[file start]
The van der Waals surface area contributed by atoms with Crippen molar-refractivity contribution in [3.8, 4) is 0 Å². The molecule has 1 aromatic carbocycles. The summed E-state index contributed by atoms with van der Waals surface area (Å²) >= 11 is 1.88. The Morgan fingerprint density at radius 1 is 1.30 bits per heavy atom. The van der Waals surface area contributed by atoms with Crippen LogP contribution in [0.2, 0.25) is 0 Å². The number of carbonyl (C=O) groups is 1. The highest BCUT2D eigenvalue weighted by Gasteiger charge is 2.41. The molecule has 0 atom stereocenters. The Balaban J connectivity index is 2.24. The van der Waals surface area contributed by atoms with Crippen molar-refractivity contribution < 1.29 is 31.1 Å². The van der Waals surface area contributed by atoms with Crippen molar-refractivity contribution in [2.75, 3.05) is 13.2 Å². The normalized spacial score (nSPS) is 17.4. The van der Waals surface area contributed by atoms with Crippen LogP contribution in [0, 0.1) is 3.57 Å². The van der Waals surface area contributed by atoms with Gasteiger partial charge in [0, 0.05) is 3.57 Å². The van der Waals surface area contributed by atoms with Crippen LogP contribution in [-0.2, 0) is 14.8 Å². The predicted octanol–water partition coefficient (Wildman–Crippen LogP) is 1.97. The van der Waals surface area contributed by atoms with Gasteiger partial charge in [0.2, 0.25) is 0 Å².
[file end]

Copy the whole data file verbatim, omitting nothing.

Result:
The van der Waals surface area contributed by atoms with Crippen molar-refractivity contribution in [3.8, 4) is 0 Å². The molecule has 1 aromatic carbocycles. The summed E-state index contributed by atoms with van der Waals surface area (Å²) >= 11 is 1.88. The Morgan fingerprint density at radius 1 is 1.30 bits per heavy atom. The van der Waals surface area contributed by atoms with Crippen LogP contribution in [0.2, 0.25) is 0 Å². The number of carbonyl (C=O) groups is 1. The highest BCUT2D eigenvalue weighted by Gasteiger charge is 2.41. The molecule has 0 atom stereocenters. The Balaban J connectivity index is 2.24. The van der Waals surface area contributed by atoms with Crippen molar-refractivity contribution < 1.29 is 31.1 Å². The van der Waals surface area contributed by atoms with Crippen molar-refractivity contribution in [2.75, 3.05) is 13.2 Å². The normalized spacial score (nSPS) is 17.4. The van der Waals surface area contributed by atoms with Crippen LogP contribution in [0, 0.1) is 3.57 Å². The van der Waals surface area contributed by atoms with Gasteiger partial charge in [0, 0.05) is 3.57 Å². The van der Waals surface area contributed by atoms with Crippen LogP contribution in [-0.2, 0) is 14.8 Å². The predicted octanol–water partition coefficient (Wildman–Crippen LogP) is 1.97. The van der Waals surface area contributed by atoms with Gasteiger partial charge in [0.2, 0.25) is 0 Å².